Yes, there is a lot of flying in Alaska. Part of the reason is so many of the towns are in the "bush," far away from roadways and what we consider normal travel ways.
But there is also a LOT of fishing. We knew that, and Daryl brought his equipment, but we had no idea what we would find as we explored some various nooks and crannies of the Kenai Peninsula.
|A family at our campground and their catch right in our lake - Rainbow Trout.|
The Salmon are Running
We had always heard about the Salmon Runs, and knew there were specific areas here in Alaska which catered to those die-hard fishermen who wanted that big catch. But we had no idea what it really meant to be part of this run.
|Available at all boat launches we saw, life jackets!|
First of all, there is float fishing, fly fishing, sport fishing, commercial fishing, and net dipping. And probably more. We are new to the intricacies of this very important way of life in a country which still does a lot of subsistence fishing. We have been fortunate enough to talk with some locals about the craft of fishing, and were given permission to take some photos to help tell the story.
We were staying in an area of relative wilderness, on the Kenai Peninsula, and able to see the comings and goings of locals as well as those who come to specific spots to fish. The Russian River and Kenai River are huge fishing destinations here, as well as a number of inland lakes. We have tried to photograph some of the many who are fly fishing right now. It is a beautiful craft and when you see the fishermen, and women, lined up in the rivers, or standing off on their own, it is quite a site. But river fishing here is a bit private, and you can’t normally see what you want to simply by being on the road. So we have done the best we could to find ways to record our memories of what is really a romantic and historical sport.
One rainy day when Daryl couldn’t fly, we decided to get in the car and explore some other towns on the Kenai Peninsula. We drove to the western part of the peninsula to a little town called Nilichek. We knew there was the possibility to see Eagles in the area, as it is the spot where two rivers come together to meet Cook Inlet, which them becomes the Pacific Ocean. It was overcast, but the rain tends to come and go so we figured we would give it a shot.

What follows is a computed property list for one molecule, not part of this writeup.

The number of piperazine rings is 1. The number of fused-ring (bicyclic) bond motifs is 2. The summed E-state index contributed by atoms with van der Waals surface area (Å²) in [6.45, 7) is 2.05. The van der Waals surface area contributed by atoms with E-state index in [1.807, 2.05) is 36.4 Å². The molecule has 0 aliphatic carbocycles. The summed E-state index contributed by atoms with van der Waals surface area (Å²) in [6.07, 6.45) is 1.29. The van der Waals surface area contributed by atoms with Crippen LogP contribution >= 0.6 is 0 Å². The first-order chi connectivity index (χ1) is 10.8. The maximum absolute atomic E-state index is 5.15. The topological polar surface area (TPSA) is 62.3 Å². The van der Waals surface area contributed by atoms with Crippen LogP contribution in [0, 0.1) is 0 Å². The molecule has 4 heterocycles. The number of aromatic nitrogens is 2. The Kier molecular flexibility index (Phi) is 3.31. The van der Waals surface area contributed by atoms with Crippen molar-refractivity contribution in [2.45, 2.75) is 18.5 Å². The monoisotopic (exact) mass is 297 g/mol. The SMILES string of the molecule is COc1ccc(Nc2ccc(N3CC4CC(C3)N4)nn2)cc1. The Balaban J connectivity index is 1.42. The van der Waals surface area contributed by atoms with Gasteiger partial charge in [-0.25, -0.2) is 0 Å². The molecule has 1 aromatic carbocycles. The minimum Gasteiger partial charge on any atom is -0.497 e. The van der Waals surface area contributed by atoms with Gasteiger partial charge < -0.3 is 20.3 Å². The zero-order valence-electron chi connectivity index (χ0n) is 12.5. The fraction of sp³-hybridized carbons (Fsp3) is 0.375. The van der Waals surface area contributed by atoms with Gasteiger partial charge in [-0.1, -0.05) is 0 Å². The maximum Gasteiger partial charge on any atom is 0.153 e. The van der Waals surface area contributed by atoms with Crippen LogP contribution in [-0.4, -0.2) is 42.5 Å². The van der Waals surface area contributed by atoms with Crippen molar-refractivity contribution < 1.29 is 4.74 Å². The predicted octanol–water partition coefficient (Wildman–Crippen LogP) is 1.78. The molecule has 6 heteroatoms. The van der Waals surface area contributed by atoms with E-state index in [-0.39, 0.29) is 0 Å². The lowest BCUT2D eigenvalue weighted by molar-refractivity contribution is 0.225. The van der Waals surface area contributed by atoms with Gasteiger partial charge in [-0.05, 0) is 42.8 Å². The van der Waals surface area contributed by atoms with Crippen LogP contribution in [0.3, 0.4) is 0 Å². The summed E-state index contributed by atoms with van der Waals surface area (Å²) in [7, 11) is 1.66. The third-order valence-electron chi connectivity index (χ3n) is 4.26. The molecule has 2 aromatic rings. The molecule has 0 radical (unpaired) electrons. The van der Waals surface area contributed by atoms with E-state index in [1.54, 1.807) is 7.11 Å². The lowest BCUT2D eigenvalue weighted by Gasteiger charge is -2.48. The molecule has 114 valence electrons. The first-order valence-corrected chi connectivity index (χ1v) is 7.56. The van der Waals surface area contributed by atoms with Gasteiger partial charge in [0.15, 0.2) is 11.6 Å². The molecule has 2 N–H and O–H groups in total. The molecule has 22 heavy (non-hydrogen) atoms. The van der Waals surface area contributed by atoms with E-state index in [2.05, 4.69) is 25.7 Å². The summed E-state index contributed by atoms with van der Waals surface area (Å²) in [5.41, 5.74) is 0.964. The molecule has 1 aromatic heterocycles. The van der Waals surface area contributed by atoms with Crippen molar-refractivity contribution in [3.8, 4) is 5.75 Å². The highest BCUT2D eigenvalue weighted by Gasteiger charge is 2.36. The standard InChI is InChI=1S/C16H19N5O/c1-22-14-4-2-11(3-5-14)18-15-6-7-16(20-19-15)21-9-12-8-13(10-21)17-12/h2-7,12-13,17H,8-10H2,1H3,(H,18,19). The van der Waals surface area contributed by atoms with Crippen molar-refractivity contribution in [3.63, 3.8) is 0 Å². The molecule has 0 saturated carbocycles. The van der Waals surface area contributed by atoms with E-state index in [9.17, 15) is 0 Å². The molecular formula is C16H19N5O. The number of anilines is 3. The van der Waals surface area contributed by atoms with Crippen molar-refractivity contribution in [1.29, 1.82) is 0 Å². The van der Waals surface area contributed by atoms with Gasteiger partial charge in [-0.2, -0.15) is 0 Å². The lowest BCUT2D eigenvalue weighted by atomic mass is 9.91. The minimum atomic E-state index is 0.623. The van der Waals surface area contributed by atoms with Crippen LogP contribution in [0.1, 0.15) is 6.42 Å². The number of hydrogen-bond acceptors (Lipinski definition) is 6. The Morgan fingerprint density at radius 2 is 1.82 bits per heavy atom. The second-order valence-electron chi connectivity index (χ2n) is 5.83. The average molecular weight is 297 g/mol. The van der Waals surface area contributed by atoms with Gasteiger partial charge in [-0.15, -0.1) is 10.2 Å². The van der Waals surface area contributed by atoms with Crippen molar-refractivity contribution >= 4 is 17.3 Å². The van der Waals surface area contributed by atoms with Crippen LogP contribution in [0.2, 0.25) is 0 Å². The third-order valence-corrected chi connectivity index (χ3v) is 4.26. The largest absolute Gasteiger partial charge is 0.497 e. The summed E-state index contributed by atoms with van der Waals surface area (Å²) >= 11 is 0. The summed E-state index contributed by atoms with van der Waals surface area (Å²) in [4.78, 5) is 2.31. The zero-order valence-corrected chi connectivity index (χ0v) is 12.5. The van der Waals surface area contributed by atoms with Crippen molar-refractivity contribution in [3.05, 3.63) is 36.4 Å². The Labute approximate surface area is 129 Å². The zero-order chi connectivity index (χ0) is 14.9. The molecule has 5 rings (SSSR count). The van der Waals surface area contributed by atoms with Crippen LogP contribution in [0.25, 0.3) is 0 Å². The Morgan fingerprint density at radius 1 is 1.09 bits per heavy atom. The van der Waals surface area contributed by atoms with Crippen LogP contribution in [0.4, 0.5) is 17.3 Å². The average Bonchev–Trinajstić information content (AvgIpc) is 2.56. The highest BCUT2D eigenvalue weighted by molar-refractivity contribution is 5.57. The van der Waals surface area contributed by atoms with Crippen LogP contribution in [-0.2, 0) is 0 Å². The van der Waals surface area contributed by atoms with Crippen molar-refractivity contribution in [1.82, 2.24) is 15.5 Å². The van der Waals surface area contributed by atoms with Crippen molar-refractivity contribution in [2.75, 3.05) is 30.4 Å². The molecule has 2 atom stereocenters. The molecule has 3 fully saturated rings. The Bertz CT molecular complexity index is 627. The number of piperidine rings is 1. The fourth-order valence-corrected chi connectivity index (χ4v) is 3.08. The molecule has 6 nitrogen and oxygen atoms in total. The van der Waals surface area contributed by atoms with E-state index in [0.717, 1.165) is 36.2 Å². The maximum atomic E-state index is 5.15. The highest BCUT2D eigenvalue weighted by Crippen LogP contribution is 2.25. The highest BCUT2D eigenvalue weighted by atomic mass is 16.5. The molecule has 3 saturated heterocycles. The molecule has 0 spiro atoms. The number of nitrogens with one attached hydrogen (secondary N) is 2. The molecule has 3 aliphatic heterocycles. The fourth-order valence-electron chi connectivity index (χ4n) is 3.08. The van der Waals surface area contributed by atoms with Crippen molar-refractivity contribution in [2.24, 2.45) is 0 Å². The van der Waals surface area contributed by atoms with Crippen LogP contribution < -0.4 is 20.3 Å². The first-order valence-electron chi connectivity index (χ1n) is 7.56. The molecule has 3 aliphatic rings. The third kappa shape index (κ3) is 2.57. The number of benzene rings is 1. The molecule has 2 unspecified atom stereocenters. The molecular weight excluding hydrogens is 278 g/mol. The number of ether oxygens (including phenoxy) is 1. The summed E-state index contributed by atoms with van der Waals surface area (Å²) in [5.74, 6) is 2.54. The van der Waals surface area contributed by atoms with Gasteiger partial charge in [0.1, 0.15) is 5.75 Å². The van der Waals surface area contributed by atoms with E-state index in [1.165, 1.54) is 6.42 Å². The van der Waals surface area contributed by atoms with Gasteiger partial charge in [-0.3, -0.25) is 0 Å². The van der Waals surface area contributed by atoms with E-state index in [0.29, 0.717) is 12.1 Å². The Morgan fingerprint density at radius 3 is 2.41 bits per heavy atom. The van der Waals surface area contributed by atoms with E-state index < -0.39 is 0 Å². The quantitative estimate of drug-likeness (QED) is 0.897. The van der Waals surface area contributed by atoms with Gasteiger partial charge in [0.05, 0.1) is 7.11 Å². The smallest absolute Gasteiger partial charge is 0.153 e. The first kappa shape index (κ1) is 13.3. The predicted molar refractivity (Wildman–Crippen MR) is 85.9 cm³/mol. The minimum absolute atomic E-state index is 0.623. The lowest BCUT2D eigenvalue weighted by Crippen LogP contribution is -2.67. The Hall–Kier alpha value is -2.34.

The village we were going to is rather deserted now, though the native peoples have encouraged people to come and visit, and learn about their culture and the old way of life. There is even a large, wooden plaque of explanation. Very helpful.
We looked around what was left of the village and photographed a Russian Orthodox church which was important to the history of this area, and as we drove over a rise a small fishing harbor was laid out before us. The tide was going out and the boats were hustling in, and we were amazed at the numbers of active fishing boats. SO interesting.
There were two or three Bald Eagles in the area, and many shore birds in the shallow river bed, but it was getting late and we didn’t have time, or the weather, to do much more. Vowing to come back another day, still searching for Eagles, but now intrigued by the extent of active commercial fishing industry.
The next opportunity presented itself just a few days later, with another weather issue and Daryl unable to fly again (will he be able to finish his flight hours?!). We took off again, and decided to check in on the town of Kenai, a bit closer than Nilichek is. The closer we got the rainier it got, but it’s funny how the inclement weather doesn’t bother you as much when you are on an adventure as it does when you are home!